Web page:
depends on lakebed but if it is relatively flat go for a heavy fluoro leader, or if it's a bit bumpy why not a sinking heavy hooklink braid?

Both can have a couple of sinkers or putty dotted up em as well

Edited by theobeeus

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Try not to use a leader of any kind if you can help it. It's much safer for the fish without one.

 

I strongly disagree

Leaders are only dangerous if they are tied irresponsibly without attention to detail

What difference is there to a carp in towing around a perfectly thoughtfully tied leader or towing a load of line about?

If the mainline breaks, a hooklink can just as easily slide off a leader as long as the correct fittings are used in the correct manner.

 

I would say leaders are safer anyway. Rotary rig setups like chods have the swivel digging awkwardly at the line at the lead end during the fight, if the line being used is too weak, or the swivel is too thin, or roughened, there is a danger of it parting thus leaving a carp dangling a rig stuck in its mouth whereby there would be no danger with a tough leader.

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Good reply mate. My answer in this thread was to the individual poster. He said he was new to this style of fishing (chod/helicopter) so the safest way in my opinion for him was no leader. Imagine if he was advised to use a leader and then went on to thie it on with a swivel and proceeded to snap off? I agree with you that having a tough leader on when fishing a rotary arrangement would stop the swivel having any chance of damaging the line. That is why, when fishing without a leader (which I do most of the time, not always but most) I, at the time, adapted the use of a lead insert as shown in the last picture. Manufactures have now added bits to there range so that I don't have to anymore. The fox ones are perfect and nice and neat.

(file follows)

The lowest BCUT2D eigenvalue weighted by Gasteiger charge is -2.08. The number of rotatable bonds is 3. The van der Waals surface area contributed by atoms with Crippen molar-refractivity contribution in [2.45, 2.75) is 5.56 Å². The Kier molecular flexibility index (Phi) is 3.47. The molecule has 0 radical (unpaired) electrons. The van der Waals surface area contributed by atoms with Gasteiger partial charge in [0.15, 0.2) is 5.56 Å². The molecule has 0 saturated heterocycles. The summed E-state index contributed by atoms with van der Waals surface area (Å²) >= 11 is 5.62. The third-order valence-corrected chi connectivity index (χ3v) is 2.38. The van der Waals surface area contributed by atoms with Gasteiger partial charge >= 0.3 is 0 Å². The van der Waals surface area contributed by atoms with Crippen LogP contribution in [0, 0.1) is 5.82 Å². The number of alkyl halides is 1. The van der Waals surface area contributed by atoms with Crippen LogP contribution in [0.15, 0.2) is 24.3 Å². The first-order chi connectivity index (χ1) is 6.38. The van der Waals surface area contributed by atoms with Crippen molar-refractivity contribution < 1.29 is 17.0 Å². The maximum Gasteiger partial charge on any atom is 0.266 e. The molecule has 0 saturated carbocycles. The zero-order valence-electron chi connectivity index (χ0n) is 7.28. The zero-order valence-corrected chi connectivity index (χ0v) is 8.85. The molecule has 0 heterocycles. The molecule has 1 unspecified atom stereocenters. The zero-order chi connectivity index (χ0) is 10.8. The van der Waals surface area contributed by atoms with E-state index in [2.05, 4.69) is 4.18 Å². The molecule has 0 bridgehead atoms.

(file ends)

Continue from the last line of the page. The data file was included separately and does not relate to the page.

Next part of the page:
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Good reply mate. My answer in this thread was to the individual poster. He said he was new to this style of fishing (chod/helicopter) so the safest way in my opinion for him was no leader. Imagine if he was advised to use a leader and then went on to thie it on with a swivel and proceeded to snap off? I agree with you that having a tough leader on when fishing a rotary arrangement would stop the swivel having any chance of damaging the line. That is why, when fishing without a leader (which I do most of the time, not always but most) I, at the time, adapted the use of a lead insert as shown in the last picture. Manufactures have now added bits to there range so that I don't have to anymore. The fox ones are perfect and nice and neat.